Dr. Al-Enad, who is also a founding member of NSHR, revealed this secret and other juicy bits during a lecture on human rights and freedom of expression that he gave to a group of journalism students and teachers at KSU last Saturday.
Truth be told, I was a bit hesitant to attend the lecture because my recent experiences with Shoura Council members were not particularly encouraging. I’m glad to report this wasn’t the case this time. Dr. Al-Enad was frank, blunt and refreshingly as cool as a Shoura member can be.
He started his talk with a brief introduction on the principles of human rights and the international laws, then quickly moved to focus on the importance of free speech as a fundamental and indispensable right for the citizens any developing nation.
Dr. Al-Enad said that although the Press and Publications Law states that “freedom of press is protected in line with laws and Sharia,” such statement has no basis in The Basic Law, which serves as a constitution, where Article 39 states: “Mass media and all other vehicles of expression shall employ civil and polite language, contribute towards the education of the nation and strengthen unity. It is prohibited to commit acts leading to disorder and division, affecting the security of the state and its public relations, or undermining human dignity and rights. Details shall be specified in the Law.”
The devil is in the details. The Basic Law refers you to the Press and Publications Law, which in turn doesn’t offers much details. All what the latter has to offer is the vague sentence “in line with laws and Sharia.” What laws and what interpretation of Sharia, no one exactly knows.
As I previously said here, The Basic Law should be amended to enumerate the rights and duties of citizens, and one of these rights is freedom of expression. Dr. Al-Enad agrees, but says the problem is that the Shoura Council has no right to amend The Basic Law. Actually, the Council doesn’t even have the right to modify its own rules. Only the King has the power to do that.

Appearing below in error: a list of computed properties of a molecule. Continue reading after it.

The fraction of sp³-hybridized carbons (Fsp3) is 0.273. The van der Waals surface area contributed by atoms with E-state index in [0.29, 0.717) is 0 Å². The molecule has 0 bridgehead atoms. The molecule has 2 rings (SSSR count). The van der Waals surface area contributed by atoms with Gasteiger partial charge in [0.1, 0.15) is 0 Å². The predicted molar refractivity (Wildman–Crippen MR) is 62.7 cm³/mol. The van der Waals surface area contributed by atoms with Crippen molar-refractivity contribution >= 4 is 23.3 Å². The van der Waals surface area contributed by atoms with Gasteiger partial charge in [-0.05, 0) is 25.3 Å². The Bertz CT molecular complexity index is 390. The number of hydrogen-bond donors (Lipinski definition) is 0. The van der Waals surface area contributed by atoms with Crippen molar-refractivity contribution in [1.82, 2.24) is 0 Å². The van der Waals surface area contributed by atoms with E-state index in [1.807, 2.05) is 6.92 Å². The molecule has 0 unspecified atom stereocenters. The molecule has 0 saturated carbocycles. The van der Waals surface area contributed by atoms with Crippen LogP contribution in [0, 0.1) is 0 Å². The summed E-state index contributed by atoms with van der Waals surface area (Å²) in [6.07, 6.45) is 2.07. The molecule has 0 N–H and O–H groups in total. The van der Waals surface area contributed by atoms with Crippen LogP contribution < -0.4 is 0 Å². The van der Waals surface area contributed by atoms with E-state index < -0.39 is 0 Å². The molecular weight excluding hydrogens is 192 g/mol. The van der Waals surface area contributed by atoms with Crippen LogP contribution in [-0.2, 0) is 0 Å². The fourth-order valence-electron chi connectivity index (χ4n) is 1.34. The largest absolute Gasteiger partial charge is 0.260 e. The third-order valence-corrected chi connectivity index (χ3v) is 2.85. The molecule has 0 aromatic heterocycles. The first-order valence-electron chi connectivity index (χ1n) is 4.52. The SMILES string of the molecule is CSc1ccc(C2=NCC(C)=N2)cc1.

However, the Council has the authority to review and approve lower laws. One of these laws is the E-Crimes Act, which has been passed in March 2007. I am concerned because the act contained some articles that are very stretchy and non-specific, and they can be easily used to target freedom of expression online.
I went to ask Dr. Al-Enad about this law after he finished his lecture. He told me he does not remember the details of the law, and asked if he can contact me later to talk about this. I gave him my card, and I’m still waiting to hear from him. Can I trust the Shoura Council to act positively to protect human rights and free speech, at least on this particular case? For now, I’m reserving my judgment until the esteemed member and I get a chance to talk. Because, you know, it’s always good to talk.
This was the first thing I saw when I entered my college building this morning:
Few hours later, someone decided to give them a piece of his mind:
P.S. I’m not in the mood to translate but if you can read this and want to volunteer to translate, please do in the comments.
UPDATE: I guess someone didn’t like what the first someone did:
Many people in the KSU community have been excited about appointing Abdullah al-Othman as a new rector. Although I despised all the ass-kissing published in the university newsletter after he took the helm at Saudi Arabia’s oldest university, I must give the man some credit for many good initiatives that he’s been pushing. One of the these initiatives is opening the campus for new voices rarely heard around here.
As part of their regular weekly events, the student affairs deanship at KSU will host tomorrow a discussion panel featuring Mufleh al-Qahtani and Saleh al-Khathlan from the National Society for Human Rights. It should be a good chance to raise awareness among ignorant students — if they show up, that is — and also talk about the current state of human rights conditions in the country.
Unfortunately, I have a practical exam at the same time so I won’t be able to attend, but I will try to finish early and catch what’s left by the time I’m done with my exam.
This is an open event, so if you are interested I highly encourage you to come. Girls are out of luck because AFAIK this event won’t be transmitted to the girls’ campus in Olaysha. Unless, of course, you have the ovaries to come to the boys’ campus and try to find a seat there. A few female journalists were allowed to attend Prince Turki al-Faisal lecture last month at Hamad al-Jassir auditorium.
What: Human Right — Between Reality and Ambition
Who: Mufleh al-Qahtani, VP of NSHR; Saleh al-Khathlan, member of NSHR
When: Monday, April 21, 2008. 12:30 PM
Where: Building No.7, Auditorium 7A, opposite to the College of Arts